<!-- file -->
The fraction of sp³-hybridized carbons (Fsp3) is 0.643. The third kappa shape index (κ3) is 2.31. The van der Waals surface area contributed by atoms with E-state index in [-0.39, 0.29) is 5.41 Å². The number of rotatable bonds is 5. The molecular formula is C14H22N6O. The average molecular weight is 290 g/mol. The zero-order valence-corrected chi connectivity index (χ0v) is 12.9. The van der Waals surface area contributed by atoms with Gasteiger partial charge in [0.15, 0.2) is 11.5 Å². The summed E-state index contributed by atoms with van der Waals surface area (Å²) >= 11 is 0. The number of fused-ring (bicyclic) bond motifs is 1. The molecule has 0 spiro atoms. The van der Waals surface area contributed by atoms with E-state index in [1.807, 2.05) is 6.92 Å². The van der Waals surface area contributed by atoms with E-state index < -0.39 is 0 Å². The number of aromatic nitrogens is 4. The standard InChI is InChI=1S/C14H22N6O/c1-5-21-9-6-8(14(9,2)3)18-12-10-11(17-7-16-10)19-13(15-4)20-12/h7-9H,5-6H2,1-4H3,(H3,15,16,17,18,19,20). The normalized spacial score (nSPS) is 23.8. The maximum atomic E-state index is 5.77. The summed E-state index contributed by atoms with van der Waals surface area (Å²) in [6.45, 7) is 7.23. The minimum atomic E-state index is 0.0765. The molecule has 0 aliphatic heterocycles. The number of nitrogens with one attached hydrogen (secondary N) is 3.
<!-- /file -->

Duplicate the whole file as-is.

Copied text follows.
The fraction of sp³-hybridized carbons (Fsp3) is 0.643. The third kappa shape index (κ3) is 2.31. The van der Waals surface area contributed by atoms with E-state index in [-0.39, 0.29) is 5.41 Å². The number of rotatable bonds is 5. The molecular formula is C14H22N6O. The average molecular weight is 290 g/mol. The zero-order valence-corrected chi connectivity index (χ0v) is 12.9. The van der Waals surface area contributed by atoms with Gasteiger partial charge in [0.15, 0.2) is 11.5 Å². The summed E-state index contributed by atoms with van der Waals surface area (Å²) >= 11 is 0. The number of fused-ring (bicyclic) bond motifs is 1. The molecule has 0 spiro atoms. The van der Waals surface area contributed by atoms with E-state index in [1.807, 2.05) is 6.92 Å². The van der Waals surface area contributed by atoms with E-state index < -0.39 is 0 Å². The number of aromatic nitrogens is 4. The standard InChI is InChI=1S/C14H22N6O/c1-5-21-9-6-8(14(9,2)3)18-12-10-11(17-7-16-10)19-13(15-4)20-12/h7-9H,5-6H2,1-4H3,(H3,15,16,17,18,19,20). The normalized spacial score (nSPS) is 23.8. The maximum atomic E-state index is 5.77. The summed E-state index contributed by atoms with van der Waals surface area (Å²) in [6.45, 7) is 7.23. The minimum atomic E-state index is 0.0765. The molecule has 0 aliphatic heterocycles. The number of nitrogens with one attached hydrogen (secondary N) is 3.